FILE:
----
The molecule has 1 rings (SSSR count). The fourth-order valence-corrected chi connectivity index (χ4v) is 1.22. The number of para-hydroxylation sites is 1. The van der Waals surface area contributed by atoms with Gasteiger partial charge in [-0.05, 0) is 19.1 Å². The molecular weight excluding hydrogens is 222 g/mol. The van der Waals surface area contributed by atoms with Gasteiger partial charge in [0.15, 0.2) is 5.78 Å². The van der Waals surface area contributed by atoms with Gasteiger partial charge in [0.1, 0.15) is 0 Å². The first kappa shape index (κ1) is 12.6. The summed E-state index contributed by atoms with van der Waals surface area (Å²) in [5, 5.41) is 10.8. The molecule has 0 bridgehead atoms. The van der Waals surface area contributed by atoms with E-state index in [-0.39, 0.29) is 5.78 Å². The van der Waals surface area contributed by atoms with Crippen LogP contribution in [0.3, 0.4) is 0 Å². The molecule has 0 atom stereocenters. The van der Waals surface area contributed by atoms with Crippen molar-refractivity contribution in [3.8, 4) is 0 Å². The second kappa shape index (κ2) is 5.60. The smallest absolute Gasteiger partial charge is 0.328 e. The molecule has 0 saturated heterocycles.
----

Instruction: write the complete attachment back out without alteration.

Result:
The molecule has 1 rings (SSSR count). The fourth-order valence-corrected chi connectivity index (χ4v) is 1.22. The number of para-hydroxylation sites is 1. The van der Waals surface area contributed by atoms with Gasteiger partial charge in [-0.05, 0) is 19.1 Å². The molecular weight excluding hydrogens is 222 g/mol. The van der Waals surface area contributed by atoms with Gasteiger partial charge in [0.15, 0.2) is 5.78 Å². The van der Waals surface area contributed by atoms with Gasteiger partial charge in [0.1, 0.15) is 0 Å². The first kappa shape index (κ1) is 12.6. The summed E-state index contributed by atoms with van der Waals surface area (Å²) in [5, 5.41) is 10.8. The molecule has 0 bridgehead atoms. The van der Waals surface area contributed by atoms with E-state index in [-0.39, 0.29) is 5.78 Å². The van der Waals surface area contributed by atoms with Crippen LogP contribution in [0.3, 0.4) is 0 Å². The molecule has 0 atom stereocenters. The van der Waals surface area contributed by atoms with Crippen molar-refractivity contribution in [3.8, 4) is 0 Å². The second kappa shape index (κ2) is 5.60. The smallest absolute Gasteiger partial charge is 0.328 e. The molecule has 0 saturated heterocycles.